The emotional importance of these posters is much greater than their retail value. It was important to me to use a high level of protection and conservation framing techniques. This is why the posters are attached with Lineco strips to a 2 ply rag mat substrate.
With many glazing products on the market today, we have options in choosing various levels of protection and different qualities of visual experience. While I always take into consideration UV, moisture and oxygen protection, reducing glare is important as well. This is why I selected True Vue’s Museum Glass. The glazing looks almost invisible due to the large amount of dark sepia colors and the matte poster finish and at the same time provides maximum UV protection.
Publicity photo of Nikola Tesla sitting in his laboratory in Colorado Springs in December 1899
Frame as a Statement
The primary purpose of picture framing is to show artwork well. Frames could also be masterpieces, standalone works of art, but it is possible with the combination of beauty and an idea to bring custom framing to a new higher level. The unity of design elements with a subject could result in creating something special and quite unique. The combination of Tesla, Urban Ashes, and my personal as well as Oliver Brothers’ values could be an educational tool while inspiring conversation and discussion about design consciousness, humanity and the much more careful use of our natural resources. Combining science, art, aesthetics and care for the environment has the potential to convey a powerful message and promote responsible action.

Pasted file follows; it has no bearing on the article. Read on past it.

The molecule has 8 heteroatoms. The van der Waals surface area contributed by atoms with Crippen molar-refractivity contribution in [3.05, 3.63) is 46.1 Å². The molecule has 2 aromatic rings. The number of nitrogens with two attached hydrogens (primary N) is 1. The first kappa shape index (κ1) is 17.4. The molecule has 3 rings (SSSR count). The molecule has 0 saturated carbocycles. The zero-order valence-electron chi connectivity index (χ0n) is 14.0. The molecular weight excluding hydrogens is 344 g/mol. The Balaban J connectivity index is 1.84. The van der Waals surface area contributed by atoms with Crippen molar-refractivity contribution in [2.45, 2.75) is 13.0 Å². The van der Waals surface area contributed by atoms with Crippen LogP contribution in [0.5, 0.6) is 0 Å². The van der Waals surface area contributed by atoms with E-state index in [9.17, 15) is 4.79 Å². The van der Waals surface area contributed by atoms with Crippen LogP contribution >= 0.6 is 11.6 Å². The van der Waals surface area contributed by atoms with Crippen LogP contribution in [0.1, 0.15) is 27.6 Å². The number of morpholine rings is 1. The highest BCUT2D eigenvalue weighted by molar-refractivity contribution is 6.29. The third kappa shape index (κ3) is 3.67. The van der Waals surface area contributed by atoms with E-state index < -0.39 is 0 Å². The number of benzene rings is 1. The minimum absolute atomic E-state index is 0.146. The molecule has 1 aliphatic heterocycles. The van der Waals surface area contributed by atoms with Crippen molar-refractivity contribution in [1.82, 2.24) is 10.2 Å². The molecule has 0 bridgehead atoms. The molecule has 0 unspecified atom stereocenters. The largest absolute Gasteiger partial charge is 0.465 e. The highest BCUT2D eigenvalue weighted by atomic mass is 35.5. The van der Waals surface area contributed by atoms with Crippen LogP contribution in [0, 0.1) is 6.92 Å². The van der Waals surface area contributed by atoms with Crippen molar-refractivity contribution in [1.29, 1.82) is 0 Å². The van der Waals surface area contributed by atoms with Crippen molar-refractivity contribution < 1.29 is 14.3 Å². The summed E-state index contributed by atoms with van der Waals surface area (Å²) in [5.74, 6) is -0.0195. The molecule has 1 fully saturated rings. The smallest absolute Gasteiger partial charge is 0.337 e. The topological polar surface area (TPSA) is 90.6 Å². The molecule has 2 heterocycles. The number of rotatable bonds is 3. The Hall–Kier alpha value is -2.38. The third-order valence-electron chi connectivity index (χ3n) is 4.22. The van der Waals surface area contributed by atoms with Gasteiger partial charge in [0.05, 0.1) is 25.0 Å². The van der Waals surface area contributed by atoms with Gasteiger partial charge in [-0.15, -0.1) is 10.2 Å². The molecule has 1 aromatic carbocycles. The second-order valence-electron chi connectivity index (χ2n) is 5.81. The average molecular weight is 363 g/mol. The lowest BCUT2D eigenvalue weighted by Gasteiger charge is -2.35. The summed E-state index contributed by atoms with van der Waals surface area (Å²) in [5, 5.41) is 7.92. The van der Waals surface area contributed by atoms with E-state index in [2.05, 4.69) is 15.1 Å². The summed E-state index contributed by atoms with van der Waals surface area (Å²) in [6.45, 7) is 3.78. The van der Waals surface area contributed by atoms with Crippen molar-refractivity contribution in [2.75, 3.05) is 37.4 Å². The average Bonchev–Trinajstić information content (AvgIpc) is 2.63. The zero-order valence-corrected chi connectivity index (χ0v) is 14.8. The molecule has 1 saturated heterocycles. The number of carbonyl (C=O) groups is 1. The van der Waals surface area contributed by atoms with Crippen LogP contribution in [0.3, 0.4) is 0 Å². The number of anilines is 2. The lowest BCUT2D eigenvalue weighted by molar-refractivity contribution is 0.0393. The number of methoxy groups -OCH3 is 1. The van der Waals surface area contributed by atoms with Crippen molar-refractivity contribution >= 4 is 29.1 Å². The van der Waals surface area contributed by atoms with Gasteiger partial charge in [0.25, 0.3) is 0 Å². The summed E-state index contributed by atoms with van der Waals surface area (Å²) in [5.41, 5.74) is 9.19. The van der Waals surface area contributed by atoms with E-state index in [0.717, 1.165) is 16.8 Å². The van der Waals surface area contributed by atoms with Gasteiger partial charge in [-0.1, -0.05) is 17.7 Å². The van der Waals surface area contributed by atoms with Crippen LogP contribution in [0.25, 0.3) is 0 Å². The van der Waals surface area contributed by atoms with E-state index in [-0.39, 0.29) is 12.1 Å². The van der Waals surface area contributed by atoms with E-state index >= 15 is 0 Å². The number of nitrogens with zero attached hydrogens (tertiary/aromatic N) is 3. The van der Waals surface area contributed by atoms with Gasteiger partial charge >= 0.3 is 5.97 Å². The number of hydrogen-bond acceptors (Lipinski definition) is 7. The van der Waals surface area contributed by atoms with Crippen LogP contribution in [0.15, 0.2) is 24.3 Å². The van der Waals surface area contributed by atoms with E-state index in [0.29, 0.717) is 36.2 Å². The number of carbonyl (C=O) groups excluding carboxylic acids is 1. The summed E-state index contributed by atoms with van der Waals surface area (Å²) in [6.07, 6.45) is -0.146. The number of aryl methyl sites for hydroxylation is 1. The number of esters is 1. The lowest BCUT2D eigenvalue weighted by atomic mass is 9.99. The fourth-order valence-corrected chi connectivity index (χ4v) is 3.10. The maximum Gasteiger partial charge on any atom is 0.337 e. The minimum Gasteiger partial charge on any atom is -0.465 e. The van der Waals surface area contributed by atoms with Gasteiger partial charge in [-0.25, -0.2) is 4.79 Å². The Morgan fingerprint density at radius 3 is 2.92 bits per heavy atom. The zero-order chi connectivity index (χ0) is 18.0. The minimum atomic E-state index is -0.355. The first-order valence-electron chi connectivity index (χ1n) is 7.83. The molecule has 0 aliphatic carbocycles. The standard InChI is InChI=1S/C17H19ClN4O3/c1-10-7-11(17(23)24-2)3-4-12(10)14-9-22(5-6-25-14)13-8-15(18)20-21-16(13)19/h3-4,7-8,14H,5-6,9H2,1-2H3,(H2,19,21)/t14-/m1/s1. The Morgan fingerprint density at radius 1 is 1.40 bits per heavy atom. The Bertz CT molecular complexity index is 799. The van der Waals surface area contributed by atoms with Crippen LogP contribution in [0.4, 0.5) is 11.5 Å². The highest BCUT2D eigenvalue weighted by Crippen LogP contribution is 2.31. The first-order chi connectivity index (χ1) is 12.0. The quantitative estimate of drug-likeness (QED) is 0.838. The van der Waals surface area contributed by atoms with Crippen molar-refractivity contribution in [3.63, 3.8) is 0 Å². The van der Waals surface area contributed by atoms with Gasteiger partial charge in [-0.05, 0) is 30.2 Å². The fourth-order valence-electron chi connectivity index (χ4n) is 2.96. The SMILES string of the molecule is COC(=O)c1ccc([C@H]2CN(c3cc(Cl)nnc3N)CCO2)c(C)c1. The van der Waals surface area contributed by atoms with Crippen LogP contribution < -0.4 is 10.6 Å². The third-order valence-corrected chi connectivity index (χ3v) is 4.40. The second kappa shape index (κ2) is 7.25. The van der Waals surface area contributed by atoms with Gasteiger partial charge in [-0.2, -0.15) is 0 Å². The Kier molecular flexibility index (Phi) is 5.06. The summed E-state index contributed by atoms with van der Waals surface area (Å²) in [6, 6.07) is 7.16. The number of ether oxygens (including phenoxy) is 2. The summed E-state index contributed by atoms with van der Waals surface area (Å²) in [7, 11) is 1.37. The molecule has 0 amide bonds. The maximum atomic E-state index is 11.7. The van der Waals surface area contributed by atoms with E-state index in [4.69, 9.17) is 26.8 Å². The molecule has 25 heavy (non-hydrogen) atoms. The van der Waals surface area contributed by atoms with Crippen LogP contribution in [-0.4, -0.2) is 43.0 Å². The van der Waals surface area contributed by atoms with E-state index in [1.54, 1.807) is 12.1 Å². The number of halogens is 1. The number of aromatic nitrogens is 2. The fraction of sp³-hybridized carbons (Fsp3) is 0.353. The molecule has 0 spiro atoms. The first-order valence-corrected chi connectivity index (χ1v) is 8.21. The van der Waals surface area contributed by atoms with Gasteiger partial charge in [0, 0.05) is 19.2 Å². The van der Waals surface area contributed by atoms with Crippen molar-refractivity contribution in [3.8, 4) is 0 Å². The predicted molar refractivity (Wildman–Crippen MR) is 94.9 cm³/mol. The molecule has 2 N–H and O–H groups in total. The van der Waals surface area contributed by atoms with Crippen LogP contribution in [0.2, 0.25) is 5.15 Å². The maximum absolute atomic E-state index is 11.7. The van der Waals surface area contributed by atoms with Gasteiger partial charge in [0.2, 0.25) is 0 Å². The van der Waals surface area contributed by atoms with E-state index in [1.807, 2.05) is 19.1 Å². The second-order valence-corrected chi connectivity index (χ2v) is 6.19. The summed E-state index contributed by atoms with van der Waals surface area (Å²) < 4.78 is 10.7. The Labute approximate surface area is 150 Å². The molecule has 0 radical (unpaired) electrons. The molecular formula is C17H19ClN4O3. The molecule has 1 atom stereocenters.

The final product is visually pleasing, but it also acts as a promotion for eco-friendly picture framing and more responsibility for our world. With this example, I would like to inspire others in pursuing many green options increasingly available in the picture framing industry.
While working on this project I referred to the frame moulding as the “Tesla Frame.” This beautiful piece of wood was a perfect choice for its simplicity and elegance. The visible marks of its previous life were not erased but rather embraced.
I will be forever grateful for all Mr. Tesla did for our society and for an opportunity to honor him in my own way, through my line of work and expertise. The posters of “The greatest geek who ever lived”[iv] did deserve a very special and thoughtful treatment. Learning about Tesla’s work uplifted and inspired me to apply my skills, experience and knowledge in a more meaningful way and to use a custom picture frame as a statement.
Dear Mr. Tesla, this is my way of saying thank you.
* Many thanks to Maria Jerinic- Pravica, PhD. for all her help and encouragement
[i] Sean Patrick, Nikola Tesla: Imagination and The Man That Invented the 20th Century (Oculus Publisher: 2013)
[ii] “email”, Michael Pravica, Ph.D., Professor of Physics, University of Nevada, Las Vegas, October 17, 2013
[iii] Jane Alcorn, President of the Tesla Science Center at Wardenclyffe. Quoted in National Geographic. “5 Surprising Facts About Nikola Tesla.” Last modified October 2013. Accessed April 7, 2014. http://news.nationalgeographic.com/news/2013/10/131003-nikola-tesla-surprising-facts-statue-museum-science/